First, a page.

Data integration under the schema tuple query assumption
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Data Integration under the Schema Tuple Query Assumption Michael Minock The University of Umeå, Sweden Introduction Problem: Queries may be over information that is not (yet) covered by the data integration system ”List museums in Vienna or Bratislava holding paintings by Klimt or Picasso.”

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Data integration under the schema tuple query assumption l.jpg

Data Integration under the Schema Tuple Query Assumption

Michael Minock

The University of Umeå, Sweden

Michael Minock ([email protected])


Introduction l.jpg
Introduction

  • Problem:

    • Queries may be over information that is not (yet) covered by the data integration system

      • ”List museums in Vienna or Bratislava holding paintings by Klimt or Picasso.”

        • A purely extensional response misleads

  • Solution:

    • Give available extension, but contextualize with intensional descriptions of coverage

      • Certain: ”The following are all the museums in Vienna that hold paintings of Picasso: …”

      • Possible: ”The following museums in Vienna do not provide inventory records, so they may have paintings by Klimt:…”

      • Incomplete: ”There is no information for museums in Bratislava.”

Michael Minock ([email protected])


Approach l.jpg
Approach

  • LAV (Local as View) architecture

    • user queries and data source descriptions restricted to schema tuple queries in L(or Q)

    • currently sources must contain complete and correct views

    • broker mediates user query over sources and supplies a mixed extensional/intensional response

  • Use ’algebraic’ properties of L (or Q) to derive:

    • query plan (using cache)

    • logical descriptions of certain, uncertain and incomplete sets

  • Exploit subsumption properties for:

    • query simplification

    • natural language generation

Michael Minock ([email protected])


The schema tuple query languages l and q l.jpg
The Schema Tuple Query Languages L (and Q)

  • Assumptions:

    • L :Tuple relational queriesof the form:

    • Q:

  • Properties:

    • L and Q decidable for satisfiability

    • Unlike , Q closed over negation

    • May calculate difference and intersection and decide containment, equivalence and disjointness for queries built using L and Q

Michael Minock ([email protected])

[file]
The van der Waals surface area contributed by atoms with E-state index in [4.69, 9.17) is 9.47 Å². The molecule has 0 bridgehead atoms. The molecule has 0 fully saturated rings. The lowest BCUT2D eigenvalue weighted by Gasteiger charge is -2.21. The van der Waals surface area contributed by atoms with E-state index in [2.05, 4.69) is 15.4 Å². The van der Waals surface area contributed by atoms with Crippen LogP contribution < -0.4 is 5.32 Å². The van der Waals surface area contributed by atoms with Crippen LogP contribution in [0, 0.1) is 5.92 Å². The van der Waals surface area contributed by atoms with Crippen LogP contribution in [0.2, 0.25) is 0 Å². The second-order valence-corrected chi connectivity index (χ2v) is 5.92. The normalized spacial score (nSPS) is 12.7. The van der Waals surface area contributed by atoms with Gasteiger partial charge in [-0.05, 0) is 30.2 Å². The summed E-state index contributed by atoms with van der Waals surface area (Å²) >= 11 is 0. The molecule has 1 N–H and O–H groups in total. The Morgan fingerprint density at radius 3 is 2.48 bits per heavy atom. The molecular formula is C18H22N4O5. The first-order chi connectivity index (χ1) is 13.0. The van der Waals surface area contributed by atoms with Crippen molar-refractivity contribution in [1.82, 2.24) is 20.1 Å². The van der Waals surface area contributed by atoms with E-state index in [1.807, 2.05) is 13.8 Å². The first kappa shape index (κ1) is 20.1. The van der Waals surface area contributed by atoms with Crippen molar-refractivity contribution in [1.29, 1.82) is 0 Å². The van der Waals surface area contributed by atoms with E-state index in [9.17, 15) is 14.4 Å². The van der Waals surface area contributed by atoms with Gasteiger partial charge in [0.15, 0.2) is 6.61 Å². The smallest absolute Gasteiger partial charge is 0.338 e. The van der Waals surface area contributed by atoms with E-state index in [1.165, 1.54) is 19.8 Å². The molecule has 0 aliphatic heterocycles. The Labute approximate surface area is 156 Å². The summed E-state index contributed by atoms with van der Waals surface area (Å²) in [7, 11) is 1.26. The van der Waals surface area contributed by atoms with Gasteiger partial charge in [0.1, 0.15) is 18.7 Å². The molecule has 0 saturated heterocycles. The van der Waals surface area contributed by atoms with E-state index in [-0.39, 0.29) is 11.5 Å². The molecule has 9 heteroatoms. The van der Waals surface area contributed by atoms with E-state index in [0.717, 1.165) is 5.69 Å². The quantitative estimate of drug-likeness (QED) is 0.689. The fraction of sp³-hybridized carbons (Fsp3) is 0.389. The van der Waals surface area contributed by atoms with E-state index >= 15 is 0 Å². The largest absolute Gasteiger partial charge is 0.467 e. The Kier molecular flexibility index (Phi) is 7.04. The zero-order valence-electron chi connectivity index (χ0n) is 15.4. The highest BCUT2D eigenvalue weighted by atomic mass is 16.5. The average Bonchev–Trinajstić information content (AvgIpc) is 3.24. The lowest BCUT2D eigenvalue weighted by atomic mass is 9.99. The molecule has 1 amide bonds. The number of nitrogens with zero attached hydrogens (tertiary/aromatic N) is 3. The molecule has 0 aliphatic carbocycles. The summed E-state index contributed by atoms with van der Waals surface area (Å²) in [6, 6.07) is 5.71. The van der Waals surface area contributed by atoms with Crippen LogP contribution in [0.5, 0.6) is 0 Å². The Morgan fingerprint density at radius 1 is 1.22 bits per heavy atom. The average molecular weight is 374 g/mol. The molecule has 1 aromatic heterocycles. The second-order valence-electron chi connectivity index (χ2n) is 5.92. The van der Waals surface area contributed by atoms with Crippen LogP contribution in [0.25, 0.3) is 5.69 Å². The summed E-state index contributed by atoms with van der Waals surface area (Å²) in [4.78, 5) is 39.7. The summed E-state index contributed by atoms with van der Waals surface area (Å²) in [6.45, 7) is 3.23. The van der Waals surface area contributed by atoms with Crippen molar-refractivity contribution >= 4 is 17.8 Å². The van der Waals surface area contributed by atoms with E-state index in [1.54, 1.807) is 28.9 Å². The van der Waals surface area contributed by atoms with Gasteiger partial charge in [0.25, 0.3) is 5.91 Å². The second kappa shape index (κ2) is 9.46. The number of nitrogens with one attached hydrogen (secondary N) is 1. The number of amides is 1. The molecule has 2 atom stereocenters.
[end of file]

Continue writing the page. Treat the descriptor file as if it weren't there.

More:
Example art museum domain l.jpg
Example: Art museum domain

  • QUERY: ”List museums in Vienna or Bratislava

  • holding paintings by Klimt or Picasso.”

Artist(id, name, country, DOB,DOD)

Museum (id, name, address, city, country)

Painting (id, title,year, artistId)

HasPainting (museumId, paintingId)

Central European

Museums

MAK

Inventory

Picasso

Locator

Albertina

Inventory

Michael Minock ([email protected])


Example input expressions l.jpg
Example: Input Expressions …

(m Museum

(IN m city ("Vienna" "Bratislava"))

(+ (y1 y2 y3)

(HasPainting y1)(Painting y2)(Artist y3)

(= m id y1 museumId)(= y1 paintingId y2 id)(= y2 artistId y3 id)

(IN y3 name ("Klimt" "Picasso"))))

(h HasPainting

(+ (y1 y2)

(Painting y1)

(Artist y2)

(= h paintingId y1 id)

(= y1 artistId y2 id)

(= y2 name "Picasso"))))

(m Museum

(IN m city

("Vienna" "Prague”

"Berlin” …))))

(h HasPainting

(+ (y1)

(Museum y1)

(= h museumId y1 id)

(= y1 name "MAK")

(= y1 city "Vienna"))))

(h HasPainting

(+ (y1)

(Museum y1)

(= h museumId y1 id)

(= y1 name ”Albertina")

(= y1 city "Vienna"))))

Michael Minock ([email protected])


Example output expressions l.jpg
Example: Output Expressions …

(m Museum

(= m city ”Vienna")

(+ (y1 y2 y3)

(HasPainting y1)(Painting y2)(Artist y3)

(= m id y1 museumId)(= y1 paintingId y2 id)

(= y2 artistId y3 id)(= y3 name "Picasso")))

(m Museum

(= m city ”Vienna")

(IN m name (”Albertina” ”MAK”))

(+ (y1 y2 y3)

(HasPainting y1)(Painting y2)(Artist y3)

(= m id y1 museumId)(= y1 paintingId y2 id)

(= y2 artistId y3 id)(= y3 name "Klimt")))

Certain

(m Museum

(= m city ”Vienna")

(NOT_IN m name (”Albertina” ”MAK”))

(+ (y1 y2 y3) (HasPainting y1)(Painting y2)(Artist y3)

(= m id y1 museumId)(= y1 paintingId y2 id)(= y2 artistId y3 id)

(= y3 name "Klimt")))

Uncertain

(m Museum

(= m city "Bratislava")

(+ (y1 y2 y3)

(HasPainting y1)(Painting y2)(Artist y3)

(= m id y1 museumId)(= y1 paintingId y2 id)(= y2 artistId y3 id)

(IN y3 name ("Klimt" "Picasso"))))

Incomplete

Michael Minock ([email protected])


Example to natural language l.jpg
Example: To Natural Language

  • QUERY: ”List museums in Vienna or Bratislava

  • holding paintings by Klimt or Picasso.”

”Museums in Vienna named

’Albertina’ or ’MAK’

that have paintings by Klimt.”

Certain

”Museums in Vienna that have paintings by Picasso”

Museums in Vienna not named

’Albertina’ or ’MAK’

that have paintings by Klimt.”

Uncertain

Incomplete

”Museums in Bratislava that have paintings by Picasso or Klimt.”

Michael Minock ([email protected])


Pros and cons of l and q l.jpg
Pros and cons of L and Q

  • Pros

    • May represent n-ary relations

      • Direct translation to SQL!

  • Some negation

  • General cyclic queries

    ”The artists without paintings in a museum in the country of their origin.”

  • Cons

    • No projection!

    • Certain quantifier prefixes prohibited

      ”The artists with paintings in all of the museums in the country of their origin”

  • Michael Minock ([email protected])


    Next step l.jpg
    Next ’STEP’…

    • STEP 1.0 (Schema Tuple Expression Processor)

    • Incomplete and/or incorrect source views

    • Real applications

    Datasource

    Descriptions

    Phrasal

    Lexicon

    Cache

    DB

    Broker

    NLG

    Differencing Engine/Simplifier

    L2DomainCalculus

    SPASS theorem prover

    Michael Minock ([email protected])


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